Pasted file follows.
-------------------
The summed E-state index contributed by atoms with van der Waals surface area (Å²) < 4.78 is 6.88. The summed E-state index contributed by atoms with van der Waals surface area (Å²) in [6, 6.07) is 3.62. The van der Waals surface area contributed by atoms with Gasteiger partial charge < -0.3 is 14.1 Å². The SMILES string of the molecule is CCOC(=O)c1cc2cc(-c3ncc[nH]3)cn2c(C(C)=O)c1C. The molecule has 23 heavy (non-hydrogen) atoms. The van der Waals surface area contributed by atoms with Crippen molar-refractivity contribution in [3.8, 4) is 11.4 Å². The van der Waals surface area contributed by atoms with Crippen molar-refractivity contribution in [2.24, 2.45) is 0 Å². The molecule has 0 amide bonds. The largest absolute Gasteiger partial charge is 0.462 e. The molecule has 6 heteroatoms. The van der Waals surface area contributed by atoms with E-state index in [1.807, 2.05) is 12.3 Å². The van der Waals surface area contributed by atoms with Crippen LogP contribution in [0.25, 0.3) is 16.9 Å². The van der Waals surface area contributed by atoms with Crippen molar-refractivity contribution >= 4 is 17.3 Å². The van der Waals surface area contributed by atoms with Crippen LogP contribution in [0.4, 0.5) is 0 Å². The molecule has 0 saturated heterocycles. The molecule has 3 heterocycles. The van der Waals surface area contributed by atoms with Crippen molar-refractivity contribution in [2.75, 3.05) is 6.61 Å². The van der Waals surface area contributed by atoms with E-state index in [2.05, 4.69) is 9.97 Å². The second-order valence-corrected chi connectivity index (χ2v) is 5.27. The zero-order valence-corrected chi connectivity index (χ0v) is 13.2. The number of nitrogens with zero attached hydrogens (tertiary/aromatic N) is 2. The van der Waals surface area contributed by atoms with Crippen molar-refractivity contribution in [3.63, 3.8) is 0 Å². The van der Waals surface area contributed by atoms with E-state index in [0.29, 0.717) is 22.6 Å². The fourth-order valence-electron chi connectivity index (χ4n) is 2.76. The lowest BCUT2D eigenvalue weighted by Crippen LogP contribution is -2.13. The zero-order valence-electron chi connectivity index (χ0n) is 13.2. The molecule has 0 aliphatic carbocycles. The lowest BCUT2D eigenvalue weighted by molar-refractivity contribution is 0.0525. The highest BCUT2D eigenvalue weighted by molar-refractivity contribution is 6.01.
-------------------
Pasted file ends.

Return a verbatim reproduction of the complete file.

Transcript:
The summed E-state index contributed by atoms with van der Waals surface area (Å²) < 4.78 is 6.88. The summed E-state index contributed by atoms with van der Waals surface area (Å²) in [6, 6.07) is 3.62. The van der Waals surface area contributed by atoms with Gasteiger partial charge < -0.3 is 14.1 Å². The SMILES string of the molecule is CCOC(=O)c1cc2cc(-c3ncc[nH]3)cn2c(C(C)=O)c1C. The molecule has 23 heavy (non-hydrogen) atoms. The van der Waals surface area contributed by atoms with Crippen molar-refractivity contribution in [3.8, 4) is 11.4 Å². The van der Waals surface area contributed by atoms with Crippen molar-refractivity contribution in [2.24, 2.45) is 0 Å². The molecule has 0 amide bonds. The largest absolute Gasteiger partial charge is 0.462 e. The molecule has 6 heteroatoms. The van der Waals surface area contributed by atoms with E-state index in [1.807, 2.05) is 12.3 Å². The van der Waals surface area contributed by atoms with Crippen LogP contribution in [0.25, 0.3) is 16.9 Å². The van der Waals surface area contributed by atoms with Crippen molar-refractivity contribution >= 4 is 17.3 Å². The van der Waals surface area contributed by atoms with Crippen LogP contribution in [0.4, 0.5) is 0 Å². The molecule has 0 saturated heterocycles. The molecule has 3 heterocycles. The van der Waals surface area contributed by atoms with Crippen molar-refractivity contribution in [2.75, 3.05) is 6.61 Å². The van der Waals surface area contributed by atoms with E-state index in [2.05, 4.69) is 9.97 Å². The second-order valence-corrected chi connectivity index (χ2v) is 5.27. The zero-order valence-corrected chi connectivity index (χ0v) is 13.2. The number of nitrogens with zero attached hydrogens (tertiary/aromatic N) is 2. The van der Waals surface area contributed by atoms with Crippen molar-refractivity contribution in [3.63, 3.8) is 0 Å². The van der Waals surface area contributed by atoms with E-state index in [0.29, 0.717) is 22.6 Å². The fourth-order valence-electron chi connectivity index (χ4n) is 2.76. The lowest BCUT2D eigenvalue weighted by Crippen LogP contribution is -2.13. The zero-order valence-electron chi connectivity index (χ0n) is 13.2. The molecule has 0 aliphatic carbocycles. The lowest BCUT2D eigenvalue weighted by molar-refractivity contribution is 0.0525. The highest BCUT2D eigenvalue weighted by molar-refractivity contribution is 6.01.